In recent times, Brown, a highly expressive contemporary painter in active dialogue with the history of painting, has been contending with the genres of figurative study and the nude ensemble.
Something that’s just glimpsed seems more real than something that’s fully described.
Gagosian Paris is pleased to announce an exhibition of new paintings by Cecily Brown. This will be her first solo exhibition in Paris.
In recent times, Brown, a highly expressive contemporary painter in active dialogue with the history of painting, has been contending with the genres of figurative study and the nude ensemble. In her visible grapple with formal concerns, she conceives each canvas as a compositional flux, compressing subject and background, and incorporating a palette of bright contrasting hues. Stylistically diverse nudes—some loosely suggested, others clearly identifiable—make explicit her aim of conveying images in a barely elusive shorthand. This approach results in encounters with figures whose fleeting nature makes their presence all the more uncanny, implicating the viewer as voyeur in the visual game of hide-and-seek.
Hinting at figurative subjects from Impressionist paintings, and formulating cryptic titles from incidental sources including song lyrics and magazines, Brown oscillates between palettes of fleshy pinks and cool, verdant greens; isolated and grouped figures rendered as solid or translucent; and physiognomical features fully defined or represented by inconclusive smears. By freeing inspirations from their original contexts, she subverts the role of narrative in the construction of genre, and points to the slippage inherent in quoting from source. For example, in Hollyhocks that aim too high (2013), Brown recasts the subjects of Degas’s painting Young Spartans Exercising (c. 1860) into a lush green setting where limbs and trees intertwine; while in Combing the Hair (Côte d'Azur) (2013), the intimate boudoir scene of the nineteenth century genre painting is reimagined as a sinuous jumble of bodies that deliquesce into pulses of pinks, yellows, and blues worthy of a Côte d'Azur idyll.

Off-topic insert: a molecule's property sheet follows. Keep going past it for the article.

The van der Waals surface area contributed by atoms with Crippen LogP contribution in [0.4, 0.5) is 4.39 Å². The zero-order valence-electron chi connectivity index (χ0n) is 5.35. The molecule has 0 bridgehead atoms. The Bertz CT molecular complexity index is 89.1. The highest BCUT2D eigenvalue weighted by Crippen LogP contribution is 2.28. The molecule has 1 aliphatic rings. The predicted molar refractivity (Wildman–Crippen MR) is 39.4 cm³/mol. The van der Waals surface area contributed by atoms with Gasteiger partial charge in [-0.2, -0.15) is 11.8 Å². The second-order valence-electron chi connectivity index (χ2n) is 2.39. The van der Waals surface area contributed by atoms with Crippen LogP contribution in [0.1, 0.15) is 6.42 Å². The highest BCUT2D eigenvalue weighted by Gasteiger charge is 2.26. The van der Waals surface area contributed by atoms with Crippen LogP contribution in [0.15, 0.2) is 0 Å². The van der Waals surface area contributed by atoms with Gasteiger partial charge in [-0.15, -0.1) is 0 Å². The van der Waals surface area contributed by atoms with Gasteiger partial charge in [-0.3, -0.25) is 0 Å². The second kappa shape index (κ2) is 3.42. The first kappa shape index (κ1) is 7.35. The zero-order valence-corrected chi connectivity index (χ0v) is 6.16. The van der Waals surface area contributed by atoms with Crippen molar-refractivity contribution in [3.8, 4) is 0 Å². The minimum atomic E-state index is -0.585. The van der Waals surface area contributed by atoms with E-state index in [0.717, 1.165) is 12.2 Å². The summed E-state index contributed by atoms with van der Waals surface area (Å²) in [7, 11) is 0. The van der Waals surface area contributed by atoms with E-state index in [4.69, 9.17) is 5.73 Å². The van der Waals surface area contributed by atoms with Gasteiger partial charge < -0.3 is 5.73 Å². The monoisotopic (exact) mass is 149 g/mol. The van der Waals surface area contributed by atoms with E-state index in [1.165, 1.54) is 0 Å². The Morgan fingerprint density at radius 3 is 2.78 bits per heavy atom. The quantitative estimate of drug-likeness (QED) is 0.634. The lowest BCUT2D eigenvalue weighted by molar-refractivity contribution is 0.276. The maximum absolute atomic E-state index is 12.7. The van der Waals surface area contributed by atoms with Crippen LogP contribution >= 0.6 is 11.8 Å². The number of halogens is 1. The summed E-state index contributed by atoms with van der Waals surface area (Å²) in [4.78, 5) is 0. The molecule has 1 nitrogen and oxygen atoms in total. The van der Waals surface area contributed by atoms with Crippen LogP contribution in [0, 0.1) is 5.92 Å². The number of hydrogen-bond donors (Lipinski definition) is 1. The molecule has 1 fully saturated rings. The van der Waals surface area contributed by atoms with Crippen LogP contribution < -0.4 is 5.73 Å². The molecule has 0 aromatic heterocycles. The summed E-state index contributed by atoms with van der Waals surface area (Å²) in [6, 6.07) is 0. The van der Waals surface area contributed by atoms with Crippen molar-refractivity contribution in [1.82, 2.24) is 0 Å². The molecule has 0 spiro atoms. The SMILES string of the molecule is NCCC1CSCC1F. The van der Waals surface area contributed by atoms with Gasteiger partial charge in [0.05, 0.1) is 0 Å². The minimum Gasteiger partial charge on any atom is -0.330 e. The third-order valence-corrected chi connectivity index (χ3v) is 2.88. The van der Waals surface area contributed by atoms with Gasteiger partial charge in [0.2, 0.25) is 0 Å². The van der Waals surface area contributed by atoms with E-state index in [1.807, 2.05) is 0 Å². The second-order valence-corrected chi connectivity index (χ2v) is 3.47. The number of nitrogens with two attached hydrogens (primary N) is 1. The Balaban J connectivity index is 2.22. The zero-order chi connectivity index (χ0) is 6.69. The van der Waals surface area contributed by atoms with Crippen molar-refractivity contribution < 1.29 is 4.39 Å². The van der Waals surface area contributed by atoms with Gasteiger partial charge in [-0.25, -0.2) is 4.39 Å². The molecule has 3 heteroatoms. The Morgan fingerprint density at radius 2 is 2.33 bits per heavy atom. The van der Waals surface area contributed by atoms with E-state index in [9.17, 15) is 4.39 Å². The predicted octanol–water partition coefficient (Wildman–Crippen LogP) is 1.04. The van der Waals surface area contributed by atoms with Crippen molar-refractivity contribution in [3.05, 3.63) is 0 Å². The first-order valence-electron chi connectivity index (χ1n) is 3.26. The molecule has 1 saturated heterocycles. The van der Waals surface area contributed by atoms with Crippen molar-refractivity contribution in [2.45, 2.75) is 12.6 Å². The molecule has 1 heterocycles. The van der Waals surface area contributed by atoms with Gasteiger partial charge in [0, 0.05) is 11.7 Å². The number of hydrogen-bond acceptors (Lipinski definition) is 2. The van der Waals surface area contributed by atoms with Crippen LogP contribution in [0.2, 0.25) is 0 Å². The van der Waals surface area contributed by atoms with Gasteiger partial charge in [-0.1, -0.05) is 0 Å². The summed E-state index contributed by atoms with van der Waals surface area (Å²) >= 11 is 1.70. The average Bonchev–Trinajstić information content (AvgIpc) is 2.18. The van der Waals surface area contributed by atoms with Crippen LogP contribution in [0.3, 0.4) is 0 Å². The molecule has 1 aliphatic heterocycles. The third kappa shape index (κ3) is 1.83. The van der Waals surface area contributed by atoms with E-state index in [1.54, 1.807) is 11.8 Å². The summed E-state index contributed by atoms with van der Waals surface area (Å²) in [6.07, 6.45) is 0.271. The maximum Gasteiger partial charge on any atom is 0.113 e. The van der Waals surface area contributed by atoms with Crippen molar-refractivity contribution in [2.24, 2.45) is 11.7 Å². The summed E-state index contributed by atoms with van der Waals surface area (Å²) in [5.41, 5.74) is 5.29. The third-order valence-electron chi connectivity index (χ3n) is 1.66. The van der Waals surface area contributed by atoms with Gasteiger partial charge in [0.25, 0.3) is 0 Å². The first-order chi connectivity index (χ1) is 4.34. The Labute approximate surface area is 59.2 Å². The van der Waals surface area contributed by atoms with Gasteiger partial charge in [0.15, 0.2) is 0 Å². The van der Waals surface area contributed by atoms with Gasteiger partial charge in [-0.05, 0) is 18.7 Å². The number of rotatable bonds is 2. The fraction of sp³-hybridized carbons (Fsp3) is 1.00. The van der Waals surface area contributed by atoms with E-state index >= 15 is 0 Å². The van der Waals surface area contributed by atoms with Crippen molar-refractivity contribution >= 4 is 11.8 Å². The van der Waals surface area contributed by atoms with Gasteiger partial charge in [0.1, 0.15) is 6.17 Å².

The exhibition is accompanied by a fully-illustrated catalogue with an essay by James Lawrence revised and expanded for this publication (French only).
Cecily Brown was born in London in 1969. Public collections include Solomon R. Guggenheim Museum, New York; Whitney Museum of American Art, New York; and Tate Gallery, London. Solo exhibitions include “Directions: Cecily Brown,” Hirshhorn Museum and Sculpture Garden, Washington, D.C. (2002); MACRO, Rome (2003); Museo Nacional Centro de Arte Reina Sofía, Madrid (2004); Museum of Modern Art, Oxford (2005); Kunsthalle Mannheim (2005–06); Des Moines Art Center, Iowa (2006); Museum of Fine Arts, Boston (2006–07); Deichtorhallen, Hamburg (2009); “Based on a True Story,” Kestner Gesellschaft, Hannover (2010, traveled to GEM, Museum of Contemporary Art, The Hague); and Galleria Civica d’Arte Moderna e Contemporanea, Turin (opens October 16, 2014)
Brown lives and works in New York.
Image: Combing the Hair (Côte d’Azur), 2013, Oil on linen 109 x 113 inches (276.9 x 287 cm). Photo by Rob McKeever
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Opening reception: Sunday, October 19th, from 6:00 to 8:00 pm
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